Chicago is a city of neighborhoods and proud ethnic enclaves, none more proud than the Puerto Rican community of Humboldt Park. A tall iron Puerto Rican flag straddles Division Avenue just west of Western Avenue, ushering motorists down the main drag through the neighborhood and leaving no doubt about the heritage of the local residents. If there was any doubt, show up on Puerto Rican National Day, when the area's streets are transformed into a kind of merry-go-round by flag-festooned cars touring the neighborhood and blaring their horns. I used the live in the middle of it all, three blocks from the flag.
Nothing Like the Holidays uses this rich cultural backdrop as a stage for its tale of a Puerto Rican family reuniting at Christmastime. The Rodriguez clan converges at the home of parents Eddy and Anna to celebrate the safe return of the youngest son, Jesse (Freddy Rodriguez), from combat in Iraq. Sister Roxanna (Vanessa Ferlito) flies in from LA where she's struggling to get traction as an actress, and big brother Mauricio (John Leguizamo) flies in from New York where he's on the verge of becoming a partner in a big-time law firm. Being back in Humboldt Park makes the siblings take stock of their lives since leaving home. And when Anna announces she's leaving Eddy, lingering regrets and fears about the future surge to the surface.
So much dramatic texture, not to mention comedic potential! But like a flan that falls flat, Nothing Like the Holidays fails to deliver on its tasty promise.
The movie seems to be caught in a kind of limbo between conventional holiday fare, complete with sight gags and sleigh bells, and a more sober look at issues as serious as the consequences of wartime decisions, revenge killings, and terminal illness. It would be tricky, but it's conceivable that a movie could hit all the right notes and pull these things together into one gift-wrapped package, but it doesn't quite happen here. I cringed when Iraq vet Jesse told his ex-girlfriend (Melonie Diaz) about a decision he made on the battlefield that resulted in a buddy's death instead of his own. The moment plays like a desperate, childish attempt to elicit sympathyfrom the girl and the audience. The girl turned around, but I would've kept walking.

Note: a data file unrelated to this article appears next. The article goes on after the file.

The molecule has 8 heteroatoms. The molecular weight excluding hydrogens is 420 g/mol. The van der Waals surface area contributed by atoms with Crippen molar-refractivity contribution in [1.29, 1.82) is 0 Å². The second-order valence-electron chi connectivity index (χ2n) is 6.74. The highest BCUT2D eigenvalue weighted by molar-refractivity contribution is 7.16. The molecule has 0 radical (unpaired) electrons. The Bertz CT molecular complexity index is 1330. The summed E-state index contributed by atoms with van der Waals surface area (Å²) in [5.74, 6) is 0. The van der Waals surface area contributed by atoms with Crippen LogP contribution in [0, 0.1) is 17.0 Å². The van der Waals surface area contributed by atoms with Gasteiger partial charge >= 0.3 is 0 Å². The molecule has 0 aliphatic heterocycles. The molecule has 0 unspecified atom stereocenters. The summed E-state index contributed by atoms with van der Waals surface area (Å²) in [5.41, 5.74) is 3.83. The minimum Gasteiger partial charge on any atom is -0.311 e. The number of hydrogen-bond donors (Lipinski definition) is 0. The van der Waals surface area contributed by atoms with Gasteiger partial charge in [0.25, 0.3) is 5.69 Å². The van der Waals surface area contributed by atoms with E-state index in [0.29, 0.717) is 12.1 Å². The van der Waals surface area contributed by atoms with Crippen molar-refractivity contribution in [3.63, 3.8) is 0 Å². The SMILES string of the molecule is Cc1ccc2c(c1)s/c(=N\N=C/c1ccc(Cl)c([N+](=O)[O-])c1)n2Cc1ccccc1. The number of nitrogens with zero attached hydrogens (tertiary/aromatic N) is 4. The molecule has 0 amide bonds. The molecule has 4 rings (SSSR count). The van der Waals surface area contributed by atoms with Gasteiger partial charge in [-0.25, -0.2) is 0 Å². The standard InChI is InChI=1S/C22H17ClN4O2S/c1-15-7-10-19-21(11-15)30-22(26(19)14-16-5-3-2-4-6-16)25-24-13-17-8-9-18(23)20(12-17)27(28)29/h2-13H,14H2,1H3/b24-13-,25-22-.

Perhaps that's a little harsh. I liked the Rodriguez family and their pasteles and loud dinnertime conversation and cozy neighborhood. Mauricio's wife, Sarah (Debra Messing), is also a corporate big wig from New York, and her outsider status provides a comical straight man to the family's antics. And there are lovely moments of tenderness and sacrifice that demonstrate the genuine bonds between these people. The beauty and importance of community is a resonant theme throughout.
The film was produced by the same people behind Barbershop, a comedy set on Chicago's South Side that I would argue did a better job of melding laughs with more serious matters. And director Alfredo DeVilla is perhaps best known for his work on the well-received Washington Heights, an independent drama that features a similar ethnic enclave in New York City.
Nothing Like the Holidays has Humboldt Park in its corner. But in the end, the laughs aren't quite funny enough to make you forget that the drama isn't developed enough to introduce any real tension. The movie is bland. Which is a crying shame when the source material has so much flavor.Discussion starters
- Why do you think Jesse was so reluctant to take over the family business? Have you ever felt the same way about family expectations?
- Do you think Sarah and Mauricio made the right decision about having children? Should she have made different decisions about her career? What about Mauricio's career? Should he have been willing to make sacrifices?
- Was Eddy right for keeping his secret? Why or why not?
- Was it right for Sarah to make her promise to keep Eddy's secret? Would you have been angry with her?
The Family CornerFor parents to consider
Nothing Like the Holidays is rated PG-13 for thematic elements including some sexual dialogue, and brief drug references. There are references to losing one's virginity, some sexual innuendo, and a reference to smoking pot.
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